Drought in the horn of Africa: Inaction is not an option
Updated 10:54, 24-Feb-2022
Michael Dunford

Editor's note: Decision Makers is a global platform for decision-makers to share their insights on events shaping today's world. Michael Dunford is the World Food Program (WFP) Regional Director for Eastern Africa. The article reflects the author's opinions and not necessarily the views of CGTN.

When I recently visited both the Somali region of Ethiopia and the northern part of Kenya, animal carcasses were a somber but common part of a landscape that should have been shining with grazing pastures.

Drought is merciless and the sight of dead animals was just one of many prominent expressions of the current drought's impact across the Horn of Africa. In Adadle, in Ethiopia's Somali region, WFP's team witnessed a family feeding their cows straw plucked from the thatched roof of their home. They were among the lucky ones. Many pastoralists in the area have lost their entire herds to drought. Talking to them and hearing their stories is heart-wrenching.

After three consecutive failed rainy seasons, an estimated 13 million people face severe hunger in Ethiopia, Kenya and Somalia. Livestock are dying, crops are failing, and livelihoods are at risk due to the worst drought in decades. As more and more families are forced to move in search of water and pasture, intercommunal conflicts are sure to erupt in their wake.

In this region, it is difficult to speak of drought as an isolated event because several interplaying elements contribute to food insecurity. We tend to talk about the "four Cs" as the key drivers of hunger: climate, conflict, COVID-19 and rising costs – each of which the drought is exacerbating.

As temperatures across the region keep rising and rainy seasons get shorter, pastures dry up and families move from their homes in search of water and pasture. I've met climate evacuees living in camps for internally displaced people, many for over a year, because they lost all their animals and hence their livelihoods. They have nothing left. The only way they can meet the basic needs of their families is by coming into the villages where they are now receiving WFP support.

Supplies of wheat are distributed at a camp for the internally-displaced in Adadle, in the Somali region of Ethiopia, January 22, 2022. /CFP

Supplies of wheat are distributed at a camp for the internally-displaced in Adadle, in the Somali region of Ethiopia, January 22, 2022. /CFP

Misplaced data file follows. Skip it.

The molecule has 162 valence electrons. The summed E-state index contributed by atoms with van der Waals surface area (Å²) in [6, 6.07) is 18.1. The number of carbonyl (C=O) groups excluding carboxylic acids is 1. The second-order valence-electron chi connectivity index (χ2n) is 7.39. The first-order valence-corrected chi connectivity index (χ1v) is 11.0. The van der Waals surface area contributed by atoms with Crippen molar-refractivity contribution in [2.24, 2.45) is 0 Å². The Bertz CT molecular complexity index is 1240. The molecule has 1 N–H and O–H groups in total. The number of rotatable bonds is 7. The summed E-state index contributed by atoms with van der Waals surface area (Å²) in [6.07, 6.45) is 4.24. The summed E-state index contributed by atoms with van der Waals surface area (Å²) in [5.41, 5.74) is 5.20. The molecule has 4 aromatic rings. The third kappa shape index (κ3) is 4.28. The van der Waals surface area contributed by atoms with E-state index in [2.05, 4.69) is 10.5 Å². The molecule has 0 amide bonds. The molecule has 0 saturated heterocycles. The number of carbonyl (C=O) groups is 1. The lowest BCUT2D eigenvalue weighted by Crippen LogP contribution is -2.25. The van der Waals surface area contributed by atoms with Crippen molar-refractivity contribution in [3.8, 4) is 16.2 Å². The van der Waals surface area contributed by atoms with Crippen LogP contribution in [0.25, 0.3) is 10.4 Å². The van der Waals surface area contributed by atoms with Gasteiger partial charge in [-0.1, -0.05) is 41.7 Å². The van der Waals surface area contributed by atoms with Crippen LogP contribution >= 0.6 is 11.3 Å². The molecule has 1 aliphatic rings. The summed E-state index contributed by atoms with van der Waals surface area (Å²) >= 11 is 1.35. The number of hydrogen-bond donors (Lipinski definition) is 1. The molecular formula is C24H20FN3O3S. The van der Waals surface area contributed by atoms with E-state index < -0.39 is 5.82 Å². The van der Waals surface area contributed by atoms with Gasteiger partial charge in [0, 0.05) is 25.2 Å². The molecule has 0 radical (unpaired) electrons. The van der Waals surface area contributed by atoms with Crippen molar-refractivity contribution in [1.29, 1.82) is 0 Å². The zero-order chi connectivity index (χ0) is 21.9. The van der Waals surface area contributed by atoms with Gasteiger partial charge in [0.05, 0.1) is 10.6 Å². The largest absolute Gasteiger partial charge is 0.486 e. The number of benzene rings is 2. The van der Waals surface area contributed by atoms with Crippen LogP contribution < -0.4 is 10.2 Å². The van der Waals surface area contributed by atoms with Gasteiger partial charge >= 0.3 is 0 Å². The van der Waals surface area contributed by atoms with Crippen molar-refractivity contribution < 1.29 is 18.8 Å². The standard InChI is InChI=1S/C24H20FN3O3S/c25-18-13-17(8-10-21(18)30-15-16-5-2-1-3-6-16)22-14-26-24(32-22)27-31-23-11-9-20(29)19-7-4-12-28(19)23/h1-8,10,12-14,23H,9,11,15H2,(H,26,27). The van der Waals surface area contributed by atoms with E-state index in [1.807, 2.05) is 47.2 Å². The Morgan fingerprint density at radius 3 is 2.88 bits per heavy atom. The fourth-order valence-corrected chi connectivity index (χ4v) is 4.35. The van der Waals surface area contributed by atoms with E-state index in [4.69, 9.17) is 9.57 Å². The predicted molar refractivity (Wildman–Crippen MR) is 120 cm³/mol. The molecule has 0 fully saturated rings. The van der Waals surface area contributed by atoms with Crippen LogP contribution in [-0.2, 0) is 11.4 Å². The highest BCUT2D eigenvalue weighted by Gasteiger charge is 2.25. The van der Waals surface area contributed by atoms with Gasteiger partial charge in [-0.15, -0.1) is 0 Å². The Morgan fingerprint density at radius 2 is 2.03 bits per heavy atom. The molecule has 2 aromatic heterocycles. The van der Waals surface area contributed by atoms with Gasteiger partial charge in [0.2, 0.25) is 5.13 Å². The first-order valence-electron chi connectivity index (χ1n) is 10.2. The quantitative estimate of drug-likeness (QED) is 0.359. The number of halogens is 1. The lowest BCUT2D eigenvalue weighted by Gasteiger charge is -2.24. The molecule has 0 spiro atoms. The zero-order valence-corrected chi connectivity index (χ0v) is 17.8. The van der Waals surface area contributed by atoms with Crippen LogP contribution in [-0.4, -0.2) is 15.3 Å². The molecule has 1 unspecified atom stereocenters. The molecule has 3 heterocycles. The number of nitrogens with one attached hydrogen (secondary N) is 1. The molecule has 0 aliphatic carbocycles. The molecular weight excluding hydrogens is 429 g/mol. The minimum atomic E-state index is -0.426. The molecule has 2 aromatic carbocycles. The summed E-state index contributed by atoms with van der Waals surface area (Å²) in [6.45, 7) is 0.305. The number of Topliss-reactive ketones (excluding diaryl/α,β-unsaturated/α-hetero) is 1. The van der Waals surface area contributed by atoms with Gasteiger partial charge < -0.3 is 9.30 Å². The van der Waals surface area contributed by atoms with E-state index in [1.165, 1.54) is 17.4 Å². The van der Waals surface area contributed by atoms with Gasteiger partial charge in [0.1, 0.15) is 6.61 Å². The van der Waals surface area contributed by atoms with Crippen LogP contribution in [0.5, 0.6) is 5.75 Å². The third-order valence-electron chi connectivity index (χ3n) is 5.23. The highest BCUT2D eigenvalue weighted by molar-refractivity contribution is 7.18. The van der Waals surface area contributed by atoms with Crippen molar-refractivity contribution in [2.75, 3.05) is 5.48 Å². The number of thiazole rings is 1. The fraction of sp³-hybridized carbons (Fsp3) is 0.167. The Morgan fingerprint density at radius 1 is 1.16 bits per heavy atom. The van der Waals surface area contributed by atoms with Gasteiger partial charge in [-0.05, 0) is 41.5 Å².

Adding to an already dire situation, Ethiopia and Somalia are affected by ongoing conflicts, putting millions of people at risk of food insecurity. On top of that, the economic impact of COVID-19 is being felt across the region through low demand for jobs and lower remittances from abroad. Coupled with rising food and fuel prices and scarcity of commodities, these factors are pushing people to their limits.

Families cannot afford to buy food and are forced to sell the few assets they own to try and feed their families as best they can. Malnutrition levels are increasing across the region and are particularly worrying among children. Behind the numbers that define acute malnutrition across the three countries, there are real children whose lives, education and futures hang in the balance if no immediate action is taken.

Last week, WFP launched an appeal for $327 million to respond to the immediate needs of the 4.5 million people most at risk. WFP's plan combines emergency humanitarian relief and anticipatory actions to save lives in the short-term and build resilience to change lives in the medium to long term. WFP needs to scale up life-saving assistance (food and cash distribution) over the coming months to avert a deepening catastrophe. We also need to bolster the investments that have been made to make communities more robust so that future droughts do not turn into disasters.

WFP has a long history of building resilience across the region. We have transformed vast swathes of territory into land suitable for agricultural activities. We have been working on having more people covered by microinsurance so that when their livestock die or their crop fail, they receive pay-outs. There is so much that WFP is doing to cushion the blow, but with three years of insufficient rains, and uncertainty about the upcoming one, the situation is dire.

Working pre-emptively to avoid further impacts on drought-affected populations is imperative to prevent the catastrophic and costly consequences of responding later. Investments in resilience show that every $1 invested in protection and prevention can save up to $3 when it comes to emergency response.

This is a critical moment when we cannot shirk our responsibilities – the world must step up now and support the humanitarian community to avoid a crisis like the one we witnessed in 2011, when 250,000 people died of hunger in Somalia. Inaction is not an option.

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